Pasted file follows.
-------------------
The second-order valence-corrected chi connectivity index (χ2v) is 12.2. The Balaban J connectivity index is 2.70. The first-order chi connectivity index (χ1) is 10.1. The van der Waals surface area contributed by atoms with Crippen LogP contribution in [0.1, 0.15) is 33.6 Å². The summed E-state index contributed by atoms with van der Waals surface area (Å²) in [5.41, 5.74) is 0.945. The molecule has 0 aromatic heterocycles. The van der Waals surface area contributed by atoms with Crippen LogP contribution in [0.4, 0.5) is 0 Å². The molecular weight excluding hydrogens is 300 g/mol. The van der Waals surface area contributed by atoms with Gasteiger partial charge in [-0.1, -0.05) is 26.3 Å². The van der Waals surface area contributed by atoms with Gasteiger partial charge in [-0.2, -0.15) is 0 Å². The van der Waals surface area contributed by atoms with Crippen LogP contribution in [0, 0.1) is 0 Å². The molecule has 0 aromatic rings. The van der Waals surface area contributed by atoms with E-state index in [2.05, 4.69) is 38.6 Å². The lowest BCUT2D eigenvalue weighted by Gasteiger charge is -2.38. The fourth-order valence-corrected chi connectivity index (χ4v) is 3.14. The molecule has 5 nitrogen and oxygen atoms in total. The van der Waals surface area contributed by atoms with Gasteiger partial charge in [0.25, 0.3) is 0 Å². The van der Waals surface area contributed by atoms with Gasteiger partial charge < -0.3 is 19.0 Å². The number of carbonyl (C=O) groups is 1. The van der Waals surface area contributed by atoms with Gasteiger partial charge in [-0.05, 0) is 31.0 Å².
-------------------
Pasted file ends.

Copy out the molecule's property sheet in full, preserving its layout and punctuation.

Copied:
The second-order valence-corrected chi connectivity index (χ2v) is 12.2. The Balaban J connectivity index is 2.70. The first-order chi connectivity index (χ1) is 10.1. The van der Waals surface area contributed by atoms with Crippen LogP contribution in [0.1, 0.15) is 33.6 Å². The summed E-state index contributed by atoms with van der Waals surface area (Å²) in [5.41, 5.74) is 0.945. The molecule has 0 aromatic heterocycles. The van der Waals surface area contributed by atoms with Crippen LogP contribution in [0.4, 0.5) is 0 Å². The molecular weight excluding hydrogens is 300 g/mol. The van der Waals surface area contributed by atoms with Gasteiger partial charge in [-0.1, -0.05) is 26.3 Å². The van der Waals surface area contributed by atoms with Gasteiger partial charge in [-0.2, -0.15) is 0 Å². The van der Waals surface area contributed by atoms with Crippen LogP contribution in [0, 0.1) is 0 Å². The molecule has 0 aromatic rings. The van der Waals surface area contributed by atoms with E-state index in [2.05, 4.69) is 38.6 Å². The lowest BCUT2D eigenvalue weighted by Gasteiger charge is -2.38. The fourth-order valence-corrected chi connectivity index (χ4v) is 3.14. The molecule has 5 nitrogen and oxygen atoms in total. The van der Waals surface area contributed by atoms with Gasteiger partial charge in [0.25, 0.3) is 0 Å². The van der Waals surface area contributed by atoms with Gasteiger partial charge < -0.3 is 19.0 Å². The number of carbonyl (C=O) groups is 1. The van der Waals surface area contributed by atoms with Gasteiger partial charge in [-0.05, 0) is 31.0 Å².